The Pesticide Matrix

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Re: The Pesticide Matrix

Postby Phil Winkler » Apr 13, 2010 8:55 am

I'm not saying anything about the purpose of the study and neither does the study for that matter.

The study was to determine what and how the bats died. Dead bats showed the systemic infection, but stated one interpretation was the granulocytosis could be indicative of an early infection/inflammation. WBCs increase at infected sites within the body and attempt to neutralize the invading organism. I'm not certain I would classify that as an immune response since that usually refers to antibodies created by our lymphatic system.

Being infected by the fungus is debillating for the bat. It's body must work overtime trying to fight the infection and they simply get worn out and die in the fight.
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Re: The Pesticide Matrix

Postby peter febb » Apr 14, 2010 8:23 am

circles = Area A: Williams Complex, 2004-5
squares = Area B: Barton Hill area near the VT border 2001-2
diamonds = Area C: Glen Park 2005
triangles = Area D: Jamesville 2006
X = areas of documented high bat fatality

Image Lindane http://www.pesticideinfo.org/Detail_Chemical.jsp?Rec_Id=PC32949

Image Bensulide http://extoxnet.orst.edu/pips/bensulid.htm

Image Dithiocarbamate http://www.pesticideinfo.org/List_Chemicals.jsp?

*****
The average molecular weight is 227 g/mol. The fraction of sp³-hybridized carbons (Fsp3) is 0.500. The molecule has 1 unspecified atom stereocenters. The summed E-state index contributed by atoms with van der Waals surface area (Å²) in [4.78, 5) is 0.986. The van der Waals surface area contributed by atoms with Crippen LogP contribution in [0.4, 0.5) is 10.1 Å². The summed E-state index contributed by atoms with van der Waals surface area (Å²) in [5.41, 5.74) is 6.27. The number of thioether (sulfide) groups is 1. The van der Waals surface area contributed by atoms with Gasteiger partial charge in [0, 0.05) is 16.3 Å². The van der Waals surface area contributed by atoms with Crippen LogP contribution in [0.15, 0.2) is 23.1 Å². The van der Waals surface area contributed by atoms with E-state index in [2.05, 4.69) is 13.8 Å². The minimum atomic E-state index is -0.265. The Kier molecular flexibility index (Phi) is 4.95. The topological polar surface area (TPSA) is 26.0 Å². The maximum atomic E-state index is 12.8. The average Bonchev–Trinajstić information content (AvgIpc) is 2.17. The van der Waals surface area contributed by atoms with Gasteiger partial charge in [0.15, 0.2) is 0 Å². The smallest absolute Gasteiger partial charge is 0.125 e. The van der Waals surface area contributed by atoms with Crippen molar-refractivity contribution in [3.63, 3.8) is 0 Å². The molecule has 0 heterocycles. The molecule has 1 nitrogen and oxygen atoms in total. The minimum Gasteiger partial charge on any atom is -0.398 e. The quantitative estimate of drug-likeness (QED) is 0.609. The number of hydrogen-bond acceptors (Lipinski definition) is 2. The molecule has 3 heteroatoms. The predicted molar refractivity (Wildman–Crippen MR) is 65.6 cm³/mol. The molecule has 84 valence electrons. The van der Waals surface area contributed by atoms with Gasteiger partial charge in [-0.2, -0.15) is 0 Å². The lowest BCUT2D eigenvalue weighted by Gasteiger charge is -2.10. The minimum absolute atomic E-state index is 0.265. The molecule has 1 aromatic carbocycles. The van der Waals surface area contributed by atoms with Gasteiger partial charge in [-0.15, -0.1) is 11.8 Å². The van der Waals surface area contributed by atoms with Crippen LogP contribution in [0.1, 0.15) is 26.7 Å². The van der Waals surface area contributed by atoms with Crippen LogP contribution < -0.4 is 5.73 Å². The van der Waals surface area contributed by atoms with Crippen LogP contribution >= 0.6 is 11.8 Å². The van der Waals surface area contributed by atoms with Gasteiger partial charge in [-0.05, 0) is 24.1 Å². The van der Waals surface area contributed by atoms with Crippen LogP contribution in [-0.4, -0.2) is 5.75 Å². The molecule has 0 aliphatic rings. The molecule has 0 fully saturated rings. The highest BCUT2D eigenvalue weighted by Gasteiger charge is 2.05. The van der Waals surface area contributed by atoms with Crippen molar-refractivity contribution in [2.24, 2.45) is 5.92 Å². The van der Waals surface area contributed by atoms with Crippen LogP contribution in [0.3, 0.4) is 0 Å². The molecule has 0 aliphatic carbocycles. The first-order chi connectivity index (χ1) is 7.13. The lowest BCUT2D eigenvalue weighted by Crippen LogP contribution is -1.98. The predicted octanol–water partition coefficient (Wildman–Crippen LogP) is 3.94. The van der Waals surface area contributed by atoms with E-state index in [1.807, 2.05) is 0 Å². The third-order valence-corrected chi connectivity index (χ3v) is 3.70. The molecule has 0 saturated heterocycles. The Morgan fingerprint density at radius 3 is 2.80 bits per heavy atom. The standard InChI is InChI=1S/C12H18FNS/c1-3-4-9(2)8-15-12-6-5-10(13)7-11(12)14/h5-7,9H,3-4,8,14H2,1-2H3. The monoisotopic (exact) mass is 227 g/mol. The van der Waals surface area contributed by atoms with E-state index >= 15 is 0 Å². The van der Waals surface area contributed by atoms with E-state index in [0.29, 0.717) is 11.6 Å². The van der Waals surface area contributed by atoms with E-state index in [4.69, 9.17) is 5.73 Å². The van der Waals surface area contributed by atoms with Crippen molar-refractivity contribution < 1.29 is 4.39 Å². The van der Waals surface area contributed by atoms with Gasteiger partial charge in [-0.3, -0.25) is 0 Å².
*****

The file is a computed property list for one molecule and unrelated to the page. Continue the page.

Image Methyl Parathion
http://pmep.cce.cornell.edu/profiles/extoxnet/haloxyfop-methylparathion/methyl-parathion-ext.html

Image Parathion

Image Bacillus thuringiensis http://www.oregon.gov/DHS/ph/pesticide/btkfacts.shtml

Image Methyl Bromide http://www.pesticideinfo.org/Detail_Chemical.jsp?Rec_Id=PC32864

Image Bis-Carbamate http://www.pesticideinfo.org/Search_Chemicals.jsp

Image Pendimethalin http://www.pesticideinfo.org/Detail_Chemical.jsp?Rec_Id=PC33194

Image Atrazine herbicide http://en.wikipedia.org/wiki/Atrazine

Image
Endosulfan http://en.wikipedia.org/wiki/Endosulfan
EPA is taking action to end all uses of endosulfan in the United States. EPA has concluded that endosulfan poses unacceptable risks to agricultural workers and wildlife, and can persist in the environment.http://www.epa.gov/pesticides/reregistration/endosulfan/endosulfan-cancl-fs.html


Image Chlorpyrifos http://en.wikipedia.org/wiki/Chlorpyrifos


Image Diflubenzuron http://www.pesticideinfo.org/Detail_Chemical.jsp?Rec_Id=PC34807




Image Benomyl breakdown products http://www.pesticideinfo.org/Detail_Chemical.jsp?Rec_Id=PC32862
Last edited by peter febb on May 28, 2011 7:33 am, edited 8 times in total.
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Re: The Pesticide Matrix

Postby karenofcharlotte » May 9, 2010 12:56 am

First, let me apologize if this has already been addressed in the forum.

I have read a great deal about how Btk only effects larva. I don't believe it because of studies that have found Btk lingers much longer than the promoters of its use say.

To my question. If the bacteria in Btk is actived only by enzymes in the stomachs of insects in the larva stage and essentially starves the larva, what happens to a bird or bat that eats the larva after the bacteria has been activated? The condition of bats with WNS that have died from starvation sounds like the larva.